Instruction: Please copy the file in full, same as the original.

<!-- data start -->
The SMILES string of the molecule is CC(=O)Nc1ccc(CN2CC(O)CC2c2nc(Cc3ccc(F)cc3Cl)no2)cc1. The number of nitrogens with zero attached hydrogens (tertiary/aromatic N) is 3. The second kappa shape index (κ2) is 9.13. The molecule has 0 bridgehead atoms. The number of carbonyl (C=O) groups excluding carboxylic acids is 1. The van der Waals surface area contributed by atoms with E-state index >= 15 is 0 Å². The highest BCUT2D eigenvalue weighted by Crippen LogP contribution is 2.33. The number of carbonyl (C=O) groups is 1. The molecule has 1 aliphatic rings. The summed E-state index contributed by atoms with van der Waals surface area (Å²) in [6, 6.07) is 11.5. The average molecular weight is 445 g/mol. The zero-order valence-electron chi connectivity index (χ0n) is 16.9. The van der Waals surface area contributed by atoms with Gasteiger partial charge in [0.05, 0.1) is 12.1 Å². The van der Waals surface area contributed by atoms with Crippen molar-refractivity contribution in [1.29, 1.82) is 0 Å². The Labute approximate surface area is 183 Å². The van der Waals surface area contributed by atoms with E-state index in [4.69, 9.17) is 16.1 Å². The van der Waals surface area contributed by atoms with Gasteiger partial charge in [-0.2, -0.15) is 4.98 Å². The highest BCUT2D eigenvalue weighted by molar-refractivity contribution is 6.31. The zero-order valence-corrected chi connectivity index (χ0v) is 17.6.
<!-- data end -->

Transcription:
The SMILES string of the molecule is CC(=O)Nc1ccc(CN2CC(O)CC2c2nc(Cc3ccc(F)cc3Cl)no2)cc1. The number of nitrogens with zero attached hydrogens (tertiary/aromatic N) is 3. The second kappa shape index (κ2) is 9.13. The molecule has 0 bridgehead atoms. The number of carbonyl (C=O) groups excluding carboxylic acids is 1. The van der Waals surface area contributed by atoms with E-state index >= 15 is 0 Å². The highest BCUT2D eigenvalue weighted by Crippen LogP contribution is 2.33. The number of carbonyl (C=O) groups is 1. The molecule has 1 aliphatic rings. The summed E-state index contributed by atoms with van der Waals surface area (Å²) in [6, 6.07) is 11.5. The average molecular weight is 445 g/mol. The zero-order valence-electron chi connectivity index (χ0n) is 16.9. The van der Waals surface area contributed by atoms with Gasteiger partial charge in [0.05, 0.1) is 12.1 Å². The van der Waals surface area contributed by atoms with Crippen molar-refractivity contribution in [1.29, 1.82) is 0 Å². The Labute approximate surface area is 183 Å². The van der Waals surface area contributed by atoms with E-state index in [4.69, 9.17) is 16.1 Å². The van der Waals surface area contributed by atoms with Gasteiger partial charge in [-0.2, -0.15) is 4.98 Å². The highest BCUT2D eigenvalue weighted by molar-refractivity contribution is 6.31. The zero-order valence-corrected chi connectivity index (χ0v) is 17.6.